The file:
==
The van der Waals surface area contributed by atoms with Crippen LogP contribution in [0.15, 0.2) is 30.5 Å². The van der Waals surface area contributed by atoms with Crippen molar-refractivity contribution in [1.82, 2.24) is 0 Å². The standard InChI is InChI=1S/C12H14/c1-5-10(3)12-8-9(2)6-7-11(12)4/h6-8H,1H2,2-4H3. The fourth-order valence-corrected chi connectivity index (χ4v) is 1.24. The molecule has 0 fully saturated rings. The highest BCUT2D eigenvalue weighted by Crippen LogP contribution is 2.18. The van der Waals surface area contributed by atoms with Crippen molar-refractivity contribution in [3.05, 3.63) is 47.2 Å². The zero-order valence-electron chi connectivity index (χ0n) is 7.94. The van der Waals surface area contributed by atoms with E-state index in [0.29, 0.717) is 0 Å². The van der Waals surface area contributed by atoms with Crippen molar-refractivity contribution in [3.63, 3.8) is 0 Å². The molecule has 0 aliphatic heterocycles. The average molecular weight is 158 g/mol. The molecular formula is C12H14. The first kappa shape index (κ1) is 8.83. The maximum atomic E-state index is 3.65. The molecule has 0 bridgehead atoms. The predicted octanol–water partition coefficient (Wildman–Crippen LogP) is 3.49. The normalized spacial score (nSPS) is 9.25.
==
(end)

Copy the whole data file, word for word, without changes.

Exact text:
The van der Waals surface area contributed by atoms with Crippen LogP contribution in [0.15, 0.2) is 30.5 Å². The van der Waals surface area contributed by atoms with Crippen molar-refractivity contribution in [1.82, 2.24) is 0 Å². The standard InChI is InChI=1S/C12H14/c1-5-10(3)12-8-9(2)6-7-11(12)4/h6-8H,1H2,2-4H3. The fourth-order valence-corrected chi connectivity index (χ4v) is 1.24. The molecule has 0 fully saturated rings. The highest BCUT2D eigenvalue weighted by Crippen LogP contribution is 2.18. The van der Waals surface area contributed by atoms with Crippen molar-refractivity contribution in [3.05, 3.63) is 47.2 Å². The zero-order valence-electron chi connectivity index (χ0n) is 7.94. The van der Waals surface area contributed by atoms with E-state index in [0.29, 0.717) is 0 Å². The van der Waals surface area contributed by atoms with Crippen molar-refractivity contribution in [3.63, 3.8) is 0 Å². The molecule has 0 aliphatic heterocycles. The average molecular weight is 158 g/mol. The molecular formula is C12H14. The first kappa shape index (κ1) is 8.83. The maximum atomic E-state index is 3.65. The molecule has 0 bridgehead atoms. The predicted octanol–water partition coefficient (Wildman–Crippen LogP) is 3.49. The normalized spacial score (nSPS) is 9.25.